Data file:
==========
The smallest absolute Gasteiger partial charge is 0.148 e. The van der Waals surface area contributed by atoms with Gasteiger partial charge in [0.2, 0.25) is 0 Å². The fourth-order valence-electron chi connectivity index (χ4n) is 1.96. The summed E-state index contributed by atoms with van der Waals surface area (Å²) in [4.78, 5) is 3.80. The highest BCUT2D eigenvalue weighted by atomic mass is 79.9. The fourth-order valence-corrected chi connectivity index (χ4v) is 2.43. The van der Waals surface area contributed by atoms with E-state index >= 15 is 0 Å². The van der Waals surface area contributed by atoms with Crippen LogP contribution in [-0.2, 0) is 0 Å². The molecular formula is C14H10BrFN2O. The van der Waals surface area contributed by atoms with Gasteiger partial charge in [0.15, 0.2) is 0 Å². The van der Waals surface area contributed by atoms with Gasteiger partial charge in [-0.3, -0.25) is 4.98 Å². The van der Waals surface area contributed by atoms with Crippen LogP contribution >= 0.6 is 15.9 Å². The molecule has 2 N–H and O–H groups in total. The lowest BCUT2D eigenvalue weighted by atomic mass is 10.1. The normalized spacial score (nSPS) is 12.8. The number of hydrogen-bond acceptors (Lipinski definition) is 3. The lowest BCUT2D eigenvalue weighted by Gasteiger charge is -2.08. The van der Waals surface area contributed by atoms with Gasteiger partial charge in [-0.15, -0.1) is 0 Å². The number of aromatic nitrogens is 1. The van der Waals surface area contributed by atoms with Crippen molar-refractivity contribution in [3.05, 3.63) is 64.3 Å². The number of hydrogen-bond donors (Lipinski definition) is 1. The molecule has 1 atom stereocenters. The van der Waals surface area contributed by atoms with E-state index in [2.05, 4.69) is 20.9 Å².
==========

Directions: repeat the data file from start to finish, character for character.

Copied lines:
The smallest absolute Gasteiger partial charge is 0.148 e. The van der Waals surface area contributed by atoms with Gasteiger partial charge in [0.2, 0.25) is 0 Å². The fourth-order valence-electron chi connectivity index (χ4n) is 1.96. The summed E-state index contributed by atoms with van der Waals surface area (Å²) in [4.78, 5) is 3.80. The highest BCUT2D eigenvalue weighted by atomic mass is 79.9. The fourth-order valence-corrected chi connectivity index (χ4v) is 2.43. The van der Waals surface area contributed by atoms with E-state index >= 15 is 0 Å². The van der Waals surface area contributed by atoms with Crippen LogP contribution in [-0.2, 0) is 0 Å². The molecular formula is C14H10BrFN2O. The van der Waals surface area contributed by atoms with Gasteiger partial charge in [0.15, 0.2) is 0 Å². The van der Waals surface area contributed by atoms with Gasteiger partial charge in [-0.3, -0.25) is 4.98 Å². The van der Waals surface area contributed by atoms with Crippen LogP contribution >= 0.6 is 15.9 Å². The molecule has 2 N–H and O–H groups in total. The lowest BCUT2D eigenvalue weighted by atomic mass is 10.1. The normalized spacial score (nSPS) is 12.8. The number of hydrogen-bond acceptors (Lipinski definition) is 3. The lowest BCUT2D eigenvalue weighted by Gasteiger charge is -2.08. The van der Waals surface area contributed by atoms with Gasteiger partial charge in [-0.15, -0.1) is 0 Å². The number of aromatic nitrogens is 1. The van der Waals surface area contributed by atoms with Crippen molar-refractivity contribution in [3.05, 3.63) is 64.3 Å². The number of hydrogen-bond donors (Lipinski definition) is 1. The molecule has 1 atom stereocenters. The van der Waals surface area contributed by atoms with E-state index in [2.05, 4.69) is 20.9 Å².